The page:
The Karma of Brown Folk by Vijay Prashad
In The Souls of Black Folk, W. E. B. Du Bois asks “how does it feel to be a problem?” In this book, Vijay Prashad asks “how does it feel to be a solution?” He looks into what it means to be South Asian in America, which he argues is a model minority – successful and pliant – that is used as a weapon against Black America simply by being more tolerant of oppression. That’s really not something I had ever seen argued or thought about, so I’m interested to read this argument to see if it changes how I see things, and if there is anything we can do better.
The Book of Form and Emptiness by Ruth Ozeki
I’m definitely planning to read this one soon (it fits the Buzzword Reading Challenge prompt for July, so I’m hoping to read it then) because it sounds so good. It’s the kind of book that’s right up my alley. It’s about a boy who, after the death of his father, starts hearing inanimate objects talk to him. This kind of reminds me of Extremely Loud and Incredibly Close by Jonathan Safran For, which I absolutely loved back in high school (and maybe should reread soon). Plus, I have read and liked Ruth Ozeki before, so I am really looking forward to this one.
Trick Mirror: Reflections of Self-Delusion by Jia Tolentino
I feel like I see this around all the time, and while it always catches my eye, I never looked too much into it until recently. This one is a collection of essays that examine out own self-delusion. It’s kind of a commentary on incentives in today’ society and how our culture revolves so heavily around the self, and the effects that has on us. Which I find fascinating. I feel like I’ve never quite bought into that aspect of our society, but maybe I participate more than I think I do. Or maybe this book will help me find other ways to choose to not participate, because I find that part of our culture pretty harmful. Either way, should be an interesting read (whenever I get around to it.
We Could Be Heroes by Mike Chen
The last book I finished (as of my writing this) was Hench by Natalie Zina Walshots, and I loved it so much I have definitely been wanting to explore more superhero books and this one definitely caught my attention. It’s about Jamie, who wakes up one day with no memory, but the ability to read and erase others’ memories (which he uses to rob banks so he can buy coffee, cat food, and books) and Zoe, who uses her skills of speed and strength to deliver fast food. This just sounds like a really fun read, and I’m excited to check it out.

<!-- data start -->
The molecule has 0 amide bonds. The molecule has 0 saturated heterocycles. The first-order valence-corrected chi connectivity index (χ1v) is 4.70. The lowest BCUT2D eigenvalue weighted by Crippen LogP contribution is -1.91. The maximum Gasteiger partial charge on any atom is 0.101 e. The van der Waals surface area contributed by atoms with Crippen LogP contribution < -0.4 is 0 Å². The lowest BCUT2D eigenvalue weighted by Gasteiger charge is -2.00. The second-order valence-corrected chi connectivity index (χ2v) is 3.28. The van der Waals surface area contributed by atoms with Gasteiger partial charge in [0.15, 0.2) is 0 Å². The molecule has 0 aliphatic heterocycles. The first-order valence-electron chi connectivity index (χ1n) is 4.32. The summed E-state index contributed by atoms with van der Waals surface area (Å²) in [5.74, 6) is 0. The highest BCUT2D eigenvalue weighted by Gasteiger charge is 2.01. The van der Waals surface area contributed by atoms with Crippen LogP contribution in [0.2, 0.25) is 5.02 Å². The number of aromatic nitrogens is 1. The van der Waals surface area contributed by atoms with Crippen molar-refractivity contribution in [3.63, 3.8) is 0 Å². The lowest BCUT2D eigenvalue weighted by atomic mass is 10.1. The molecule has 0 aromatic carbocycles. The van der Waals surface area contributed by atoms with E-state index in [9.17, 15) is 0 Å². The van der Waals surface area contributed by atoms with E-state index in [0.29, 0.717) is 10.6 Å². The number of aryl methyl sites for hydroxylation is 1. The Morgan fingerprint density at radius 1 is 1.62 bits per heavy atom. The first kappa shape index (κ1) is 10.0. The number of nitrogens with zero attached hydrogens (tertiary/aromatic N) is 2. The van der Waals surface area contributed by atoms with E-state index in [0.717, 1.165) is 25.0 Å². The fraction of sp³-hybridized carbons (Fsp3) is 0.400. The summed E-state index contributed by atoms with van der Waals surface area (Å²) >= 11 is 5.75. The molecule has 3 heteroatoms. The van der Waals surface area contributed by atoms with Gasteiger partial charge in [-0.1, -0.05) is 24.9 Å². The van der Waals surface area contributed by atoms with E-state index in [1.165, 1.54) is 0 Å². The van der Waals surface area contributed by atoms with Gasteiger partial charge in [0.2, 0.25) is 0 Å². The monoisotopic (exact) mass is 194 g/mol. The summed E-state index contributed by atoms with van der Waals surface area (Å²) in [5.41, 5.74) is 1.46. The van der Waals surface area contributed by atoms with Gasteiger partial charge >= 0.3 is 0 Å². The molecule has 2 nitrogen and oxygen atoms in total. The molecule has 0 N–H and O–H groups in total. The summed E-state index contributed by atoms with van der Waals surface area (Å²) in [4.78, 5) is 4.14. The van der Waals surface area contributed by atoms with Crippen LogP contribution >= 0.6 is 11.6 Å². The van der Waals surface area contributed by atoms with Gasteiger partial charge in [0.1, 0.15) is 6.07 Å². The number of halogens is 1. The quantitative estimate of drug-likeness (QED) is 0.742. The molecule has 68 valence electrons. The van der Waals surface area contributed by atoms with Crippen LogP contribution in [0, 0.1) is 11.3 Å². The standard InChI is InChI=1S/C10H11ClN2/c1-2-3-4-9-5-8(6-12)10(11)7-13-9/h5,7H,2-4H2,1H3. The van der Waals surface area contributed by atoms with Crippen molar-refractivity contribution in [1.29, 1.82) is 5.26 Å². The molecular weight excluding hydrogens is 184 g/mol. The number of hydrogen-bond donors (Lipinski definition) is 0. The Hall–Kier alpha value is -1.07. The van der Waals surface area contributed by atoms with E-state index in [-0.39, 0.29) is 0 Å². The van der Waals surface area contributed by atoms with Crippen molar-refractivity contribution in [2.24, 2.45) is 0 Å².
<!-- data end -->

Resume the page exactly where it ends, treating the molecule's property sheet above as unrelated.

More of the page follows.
The Collected Schizophrenias by Esmé Weijun Wang
This one seems particularly fitting since in addition to AAPI Heritage Month, May is also Mental Health Awareness Month. While it is mainly about schizophrenia and the author’s experience with that particular illness, it does also discuss mental and chronic illness in a broad sense. As someone who has plenty of experience with both mental and chronic illnesses, I find learning more to be helpful. I also want to gain a better understanding of what other people experience – schizophrenia is not something I’ve personally experienced, and also, everyone experiences mental illness differently. I’m going to not like myself later, but I think I might try and squeeze this in before the end of the month. I’m only slightly regretting this post, because while I’ve discovered (or been reminded of) a lot of great books while doing this, I’ve also added way too many of them to my already-too-long reading list for May.
Never Have I Ever by Isabel Yap
I literally discovered this book yesterday while doing some research for this post (just making sure I didn’t miss anything good) and immediately added it to my own reading list. It’s a collection of horror and fantasy short stories that draws in Filipino folklore and immigrant experiences. This sounds spooky and amazing, and even though I literally just found out about it, I already have a copy in my cart ready to be ordered (also, the cover is gorgeous, so that might be part of why I was immediately enticed to buy it).
How High We Go in the Dark by Sequoia Nagamatsu
Finally, we have the other book that is on my reading list this month. It’s a new release – which I am trying (and kind of failing) to read more of this year. It’s being compared to Cloud Atlas (which I thought was fine) and Station Eleven (which I loved), and seems really interesting. It follows a group of linked characters over hundreds of years following a climate plague. Cli-fi (climate fiction) is kind of a new-ish genre that I’ve explored very little, so I’m curious about this one. Bonus points for it being only three-hundred pages, so it (probably) won’t hurt my brain this month.
This is obviously not all of the books by AAPI authors on my list, but these are some of the ones I am very excited to read, and think I might really enjoy. Have you read any of these books? Are you planning on doing any reading for AAPI Heritage month this year?
If you want recommendations for books by AAPI authors that I have already read and loved, check out my AAPI authors recommendations list from last year – I still stand by all of those recs, and looking back on that one is giving me even more motivation to finally read Minor Feelings.
Check out my bookshop, where you can go and buy books and also shop my curated collections of my personal favorites AND all of the books I’ve read for my reading experiments.Or you can just buy whatever books you want to. I get a small commission at no extra cost to you, and you get to support your choice of indie bookstores – it’s a win all around!